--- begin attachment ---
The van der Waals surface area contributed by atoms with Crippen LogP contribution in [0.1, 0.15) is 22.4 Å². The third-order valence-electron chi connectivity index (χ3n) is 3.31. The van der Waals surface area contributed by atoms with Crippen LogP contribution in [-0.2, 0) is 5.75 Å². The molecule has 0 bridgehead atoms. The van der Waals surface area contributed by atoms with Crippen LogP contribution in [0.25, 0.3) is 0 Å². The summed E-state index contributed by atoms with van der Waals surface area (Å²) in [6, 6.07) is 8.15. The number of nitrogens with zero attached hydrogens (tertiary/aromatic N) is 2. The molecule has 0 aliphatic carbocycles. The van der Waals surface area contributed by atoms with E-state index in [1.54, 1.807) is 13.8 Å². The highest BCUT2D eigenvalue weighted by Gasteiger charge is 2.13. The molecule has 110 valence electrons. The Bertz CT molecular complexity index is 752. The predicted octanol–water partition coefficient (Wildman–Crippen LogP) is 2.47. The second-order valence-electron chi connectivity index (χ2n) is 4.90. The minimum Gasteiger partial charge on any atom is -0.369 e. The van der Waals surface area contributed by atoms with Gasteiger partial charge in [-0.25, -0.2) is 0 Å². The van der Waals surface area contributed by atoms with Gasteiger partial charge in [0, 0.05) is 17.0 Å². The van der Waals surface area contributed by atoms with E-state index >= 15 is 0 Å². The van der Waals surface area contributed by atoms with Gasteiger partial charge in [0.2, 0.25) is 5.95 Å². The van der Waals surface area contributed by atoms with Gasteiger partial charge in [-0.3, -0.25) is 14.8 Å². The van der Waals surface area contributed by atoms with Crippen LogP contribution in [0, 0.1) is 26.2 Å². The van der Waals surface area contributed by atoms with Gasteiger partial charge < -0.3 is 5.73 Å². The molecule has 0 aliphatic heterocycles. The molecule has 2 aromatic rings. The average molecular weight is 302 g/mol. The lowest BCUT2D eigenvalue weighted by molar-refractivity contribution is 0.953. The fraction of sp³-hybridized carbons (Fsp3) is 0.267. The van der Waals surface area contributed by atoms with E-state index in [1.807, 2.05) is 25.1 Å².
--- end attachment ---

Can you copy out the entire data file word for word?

The van der Waals surface area contributed by atoms with Crippen LogP contribution in [0.1, 0.15) is 22.4 Å². The third-order valence-electron chi connectivity index (χ3n) is 3.31. The van der Waals surface area contributed by atoms with Crippen LogP contribution in [-0.2, 0) is 5.75 Å². The molecule has 0 bridgehead atoms. The van der Waals surface area contributed by atoms with Crippen LogP contribution in [0.25, 0.3) is 0 Å². The summed E-state index contributed by atoms with van der Waals surface area (Å²) in [6, 6.07) is 8.15. The number of nitrogens with zero attached hydrogens (tertiary/aromatic N) is 2. The molecule has 0 aliphatic carbocycles. The van der Waals surface area contributed by atoms with E-state index in [1.54, 1.807) is 13.8 Å². The highest BCUT2D eigenvalue weighted by Gasteiger charge is 2.13. The molecule has 110 valence electrons. The Bertz CT molecular complexity index is 752. The predicted octanol–water partition coefficient (Wildman–Crippen LogP) is 2.47. The second-order valence-electron chi connectivity index (χ2n) is 4.90. The minimum Gasteiger partial charge on any atom is -0.369 e. The van der Waals surface area contributed by atoms with Gasteiger partial charge in [-0.25, -0.2) is 0 Å². The van der Waals surface area contributed by atoms with Gasteiger partial charge in [0, 0.05) is 17.0 Å². The van der Waals surface area contributed by atoms with E-state index >= 15 is 0 Å². The van der Waals surface area contributed by atoms with Gasteiger partial charge in [0.2, 0.25) is 5.95 Å². The van der Waals surface area contributed by atoms with Gasteiger partial charge in [-0.3, -0.25) is 14.8 Å². The van der Waals surface area contributed by atoms with Crippen LogP contribution in [0, 0.1) is 26.2 Å². The van der Waals surface area contributed by atoms with Gasteiger partial charge < -0.3 is 5.73 Å². The molecule has 0 aliphatic heterocycles. The molecule has 2 aromatic rings. The average molecular weight is 302 g/mol. The lowest BCUT2D eigenvalue weighted by molar-refractivity contribution is 0.953. The fraction of sp³-hybridized carbons (Fsp3) is 0.267. The van der Waals surface area contributed by atoms with E-state index in [1.807, 2.05) is 25.1 Å².